[This post has been updated to add NPR reaction]
Jacqui Helbert, 32, was fired by the University of Tennessee at Chattanooga, which owns WUTC, the NPR affiliate, after local politicians complained about her coverage of a group of high school students who lobbied against a bill forcing Tennessee students to use restrooms and locker rooms matching the sex listed on their birth certificates.
The coverage was accurate, but lawmakers objected that she didn’t identify herself as a radio reporter during their meetings with students, and they say they wouldn’t have said what they said if they’d known a journalist was present.
This picture is what a typical radio reporter looks like when covering a story. Headphones. Tape recorder. Big giant fluffy windscreen on the microphone. Press credentials. Plus, during the meetings, she took pictures.
“It was glaringly obvious who I was,” Helbert tells the Chattanooga Times Free Press.
In her story, she noted that one of the state senators asked the students how they define transgender. “Is it how I feel on Monday? I feel different on Tuesday? Wednesday I might feel like a dog,” Sen. Mike Bell said.
The meeting ended after the comments caused some of the students to begin crying, according to Helbert’s story.
The politicians complained, the reporter was fired, and the story was scrubbed from the station website (but nothing is ever deleted on the Internet).
The station said she didn’t properly identify herself as a journalist.
“If the politicians can threaten to withhold money from the University and control the reporters, it totally discounts having (the) press,” Helbert tells CBS News.
On Friday, the station defended its decision in a Facebook post.
The listeners weren’t buying it.
“We had no problem with the story she did,” George Heddleston, the university’s chancellor for marketing and communications tells Nashville Scene.
“Even though she had a microphone clearly visible, it’s clearly an ethical violation,” Thom Storey, a Belmont University professor of journalism, tells Nashville Scene. “That’s one of the things that I stress in my classes — always make it very clear who you are and what you are there for.”
“We still need to get people’s verbal consent before interviewing them, and they need to be explicitly told they’re being recorded for radio,” news director Mike Miller wrote in an email to the reporter before her firing. “We must always do that. Interview subjects should never be surprised to find their voices in a radio story, and we can’t assume that our mics or our badges are sufficient notice. We need to identify ourselves by name, media outlet & purpose & get verbal consent before recording. … You’re doing a great job, and I’m not criticizing you. This is simply a matter of basic ethics & policy.”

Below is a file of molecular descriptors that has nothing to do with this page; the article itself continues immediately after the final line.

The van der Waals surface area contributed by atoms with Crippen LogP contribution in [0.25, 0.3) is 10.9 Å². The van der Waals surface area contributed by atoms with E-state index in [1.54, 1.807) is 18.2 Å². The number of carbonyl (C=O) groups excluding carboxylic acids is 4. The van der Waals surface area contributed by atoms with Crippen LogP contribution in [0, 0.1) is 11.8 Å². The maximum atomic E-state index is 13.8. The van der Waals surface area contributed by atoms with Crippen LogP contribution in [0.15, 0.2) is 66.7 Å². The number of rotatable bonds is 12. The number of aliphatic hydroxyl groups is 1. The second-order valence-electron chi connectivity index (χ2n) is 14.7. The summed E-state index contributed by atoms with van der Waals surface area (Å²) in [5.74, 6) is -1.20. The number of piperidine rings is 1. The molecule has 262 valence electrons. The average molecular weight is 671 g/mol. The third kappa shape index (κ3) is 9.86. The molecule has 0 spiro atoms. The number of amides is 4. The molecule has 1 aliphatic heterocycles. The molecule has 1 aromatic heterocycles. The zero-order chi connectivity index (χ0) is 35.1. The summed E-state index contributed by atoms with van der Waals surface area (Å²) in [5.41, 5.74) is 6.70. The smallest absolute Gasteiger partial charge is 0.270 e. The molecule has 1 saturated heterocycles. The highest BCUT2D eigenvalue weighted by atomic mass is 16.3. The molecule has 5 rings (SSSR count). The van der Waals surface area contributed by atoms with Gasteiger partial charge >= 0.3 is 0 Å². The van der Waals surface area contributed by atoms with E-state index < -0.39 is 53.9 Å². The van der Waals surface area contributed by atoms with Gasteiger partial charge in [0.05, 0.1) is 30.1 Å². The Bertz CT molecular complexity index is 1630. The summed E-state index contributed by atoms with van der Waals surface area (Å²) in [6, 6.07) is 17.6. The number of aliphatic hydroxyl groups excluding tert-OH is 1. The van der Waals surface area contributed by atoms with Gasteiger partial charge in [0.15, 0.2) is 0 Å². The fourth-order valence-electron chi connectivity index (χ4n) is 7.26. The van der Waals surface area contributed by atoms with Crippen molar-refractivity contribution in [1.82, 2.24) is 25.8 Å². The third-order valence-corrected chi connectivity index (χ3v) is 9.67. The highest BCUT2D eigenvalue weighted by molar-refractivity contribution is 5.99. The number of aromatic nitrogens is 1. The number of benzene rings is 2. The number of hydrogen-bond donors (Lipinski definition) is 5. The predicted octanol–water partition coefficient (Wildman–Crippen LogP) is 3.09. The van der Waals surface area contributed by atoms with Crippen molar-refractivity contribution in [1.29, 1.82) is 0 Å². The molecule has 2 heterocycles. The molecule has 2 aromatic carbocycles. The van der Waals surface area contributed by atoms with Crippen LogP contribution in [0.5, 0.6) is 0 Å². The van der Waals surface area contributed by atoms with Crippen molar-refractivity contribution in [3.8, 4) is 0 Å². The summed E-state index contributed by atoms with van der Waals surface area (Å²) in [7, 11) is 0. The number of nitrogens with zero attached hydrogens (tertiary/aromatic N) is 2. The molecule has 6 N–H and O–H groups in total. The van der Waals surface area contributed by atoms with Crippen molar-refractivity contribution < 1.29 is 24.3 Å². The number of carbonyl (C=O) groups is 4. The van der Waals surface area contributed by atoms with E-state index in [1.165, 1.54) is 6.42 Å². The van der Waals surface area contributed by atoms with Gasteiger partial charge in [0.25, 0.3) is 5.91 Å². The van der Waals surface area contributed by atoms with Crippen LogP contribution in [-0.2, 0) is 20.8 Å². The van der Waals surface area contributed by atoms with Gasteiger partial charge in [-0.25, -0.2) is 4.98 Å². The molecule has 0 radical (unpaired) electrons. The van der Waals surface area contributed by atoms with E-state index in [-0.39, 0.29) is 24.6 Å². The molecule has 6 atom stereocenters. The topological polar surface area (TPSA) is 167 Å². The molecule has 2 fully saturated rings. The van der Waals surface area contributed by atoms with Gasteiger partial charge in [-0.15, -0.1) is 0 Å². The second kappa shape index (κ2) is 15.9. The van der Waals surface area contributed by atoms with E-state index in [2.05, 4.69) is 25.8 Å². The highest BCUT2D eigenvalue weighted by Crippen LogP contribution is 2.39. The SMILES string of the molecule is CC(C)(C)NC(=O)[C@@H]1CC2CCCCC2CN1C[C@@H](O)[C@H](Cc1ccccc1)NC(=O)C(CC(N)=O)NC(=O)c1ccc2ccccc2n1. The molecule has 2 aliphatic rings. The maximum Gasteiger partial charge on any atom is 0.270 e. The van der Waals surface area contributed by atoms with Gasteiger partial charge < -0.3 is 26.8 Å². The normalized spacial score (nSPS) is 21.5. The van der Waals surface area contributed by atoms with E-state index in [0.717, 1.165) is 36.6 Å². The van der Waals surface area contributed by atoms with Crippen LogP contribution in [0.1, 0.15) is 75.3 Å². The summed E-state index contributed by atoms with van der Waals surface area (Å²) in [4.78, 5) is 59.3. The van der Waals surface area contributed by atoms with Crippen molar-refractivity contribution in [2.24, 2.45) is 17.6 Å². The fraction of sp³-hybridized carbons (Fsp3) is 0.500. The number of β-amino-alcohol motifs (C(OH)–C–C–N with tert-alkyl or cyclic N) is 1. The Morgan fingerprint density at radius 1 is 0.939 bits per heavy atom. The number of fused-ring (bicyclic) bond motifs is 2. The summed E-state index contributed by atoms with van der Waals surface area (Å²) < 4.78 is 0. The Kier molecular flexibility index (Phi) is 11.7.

The NPR ethics policy, which Miller relayed to the reporter, urges reporters to identify themselves:
As the expression says, “rules are meant to be broken.” But only highly unusual and extremely important situations would compel us to be less than open. Our foreign correspondents are most likely to confront such issues.
There could be a situation — perhaps in a war zone — where an NPR journalist feels endangered and decides that in order to get to safety s/he would be better off not letting others know s/he is a journalist. And that experience might turn into a first-person account of what the flight to safety was like. But we would not use it as an excuse to report information that otherwise violates our standards on openness.
If a repressive regime is arresting reporters and telling citizens not to speak with journalists, the only way to have conversations with people might be to keep our identities under wraps. We do not put anyone in danger, however, with our reporting on such conversations.
And if a repressive government is not allowing reporters inside its borders, we might not declare on our visa applications that we’re journalists. Such decisions need to be discussed in advance. Senior news management must be included in the conversations.
Other situations in foreign settings might require some deviation from our guidelines on openness. We trust our correspondents to make good decisions, to consult with their editors and to be transparent with listeners and readers about their work. We also talk about foreseeable problems — such as corrupt border guards who demand “tips” — before we venture out and work through how we will respond.